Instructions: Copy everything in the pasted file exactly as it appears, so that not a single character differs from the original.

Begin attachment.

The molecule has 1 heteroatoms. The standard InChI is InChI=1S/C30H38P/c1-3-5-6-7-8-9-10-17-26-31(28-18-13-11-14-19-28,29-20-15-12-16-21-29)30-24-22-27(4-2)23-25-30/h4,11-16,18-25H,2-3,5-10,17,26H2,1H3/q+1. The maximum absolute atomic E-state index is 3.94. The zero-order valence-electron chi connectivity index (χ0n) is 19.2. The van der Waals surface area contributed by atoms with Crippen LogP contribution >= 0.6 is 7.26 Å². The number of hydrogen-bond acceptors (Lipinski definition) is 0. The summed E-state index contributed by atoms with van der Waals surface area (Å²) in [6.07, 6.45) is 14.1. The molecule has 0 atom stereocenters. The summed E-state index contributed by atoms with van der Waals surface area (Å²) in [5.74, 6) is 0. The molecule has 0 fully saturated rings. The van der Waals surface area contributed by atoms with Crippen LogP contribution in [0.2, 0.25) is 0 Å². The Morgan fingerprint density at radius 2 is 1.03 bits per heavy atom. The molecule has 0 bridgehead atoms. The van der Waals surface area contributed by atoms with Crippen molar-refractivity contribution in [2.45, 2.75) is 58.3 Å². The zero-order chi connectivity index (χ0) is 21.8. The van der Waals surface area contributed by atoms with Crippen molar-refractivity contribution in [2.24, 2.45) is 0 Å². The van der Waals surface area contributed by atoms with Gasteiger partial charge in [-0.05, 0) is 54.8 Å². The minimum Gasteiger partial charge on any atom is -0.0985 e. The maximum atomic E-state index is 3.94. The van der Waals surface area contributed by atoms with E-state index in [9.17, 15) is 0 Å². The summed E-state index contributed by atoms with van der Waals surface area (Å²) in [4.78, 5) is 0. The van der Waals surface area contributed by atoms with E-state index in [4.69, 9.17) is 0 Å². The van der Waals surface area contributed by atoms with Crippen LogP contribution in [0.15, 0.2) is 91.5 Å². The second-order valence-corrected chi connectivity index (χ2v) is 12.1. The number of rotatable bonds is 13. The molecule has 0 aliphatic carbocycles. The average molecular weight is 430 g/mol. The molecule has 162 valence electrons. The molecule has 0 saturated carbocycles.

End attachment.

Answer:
The molecule has 1 heteroatoms. The standard InChI is InChI=1S/C30H38P/c1-3-5-6-7-8-9-10-17-26-31(28-18-13-11-14-19-28,29-20-15-12-16-21-29)30-24-22-27(4-2)23-25-30/h4,11-16,18-25H,2-3,5-10,17,26H2,1H3/q+1. The maximum absolute atomic E-state index is 3.94. The zero-order valence-electron chi connectivity index (χ0n) is 19.2. The van der Waals surface area contributed by atoms with Crippen LogP contribution >= 0.6 is 7.26 Å². The number of hydrogen-bond acceptors (Lipinski definition) is 0. The summed E-state index contributed by atoms with van der Waals surface area (Å²) in [6.07, 6.45) is 14.1. The molecule has 0 atom stereocenters. The summed E-state index contributed by atoms with van der Waals surface area (Å²) in [5.74, 6) is 0. The molecule has 0 fully saturated rings. The van der Waals surface area contributed by atoms with Crippen LogP contribution in [0.2, 0.25) is 0 Å². The Morgan fingerprint density at radius 2 is 1.03 bits per heavy atom. The molecule has 0 bridgehead atoms. The van der Waals surface area contributed by atoms with Crippen molar-refractivity contribution in [2.45, 2.75) is 58.3 Å². The zero-order chi connectivity index (χ0) is 21.8. The van der Waals surface area contributed by atoms with Crippen molar-refractivity contribution in [2.24, 2.45) is 0 Å². The van der Waals surface area contributed by atoms with Gasteiger partial charge in [-0.05, 0) is 54.8 Å². The minimum Gasteiger partial charge on any atom is -0.0985 e. The maximum atomic E-state index is 3.94. The van der Waals surface area contributed by atoms with E-state index in [9.17, 15) is 0 Å². The summed E-state index contributed by atoms with van der Waals surface area (Å²) in [4.78, 5) is 0. The van der Waals surface area contributed by atoms with E-state index in [4.69, 9.17) is 0 Å². The van der Waals surface area contributed by atoms with Crippen LogP contribution in [0.15, 0.2) is 91.5 Å². The second-order valence-corrected chi connectivity index (χ2v) is 12.1. The number of rotatable bonds is 13. The molecule has 0 aliphatic carbocycles. The average molecular weight is 430 g/mol. The molecule has 162 valence electrons. The molecule has 0 saturated carbocycles.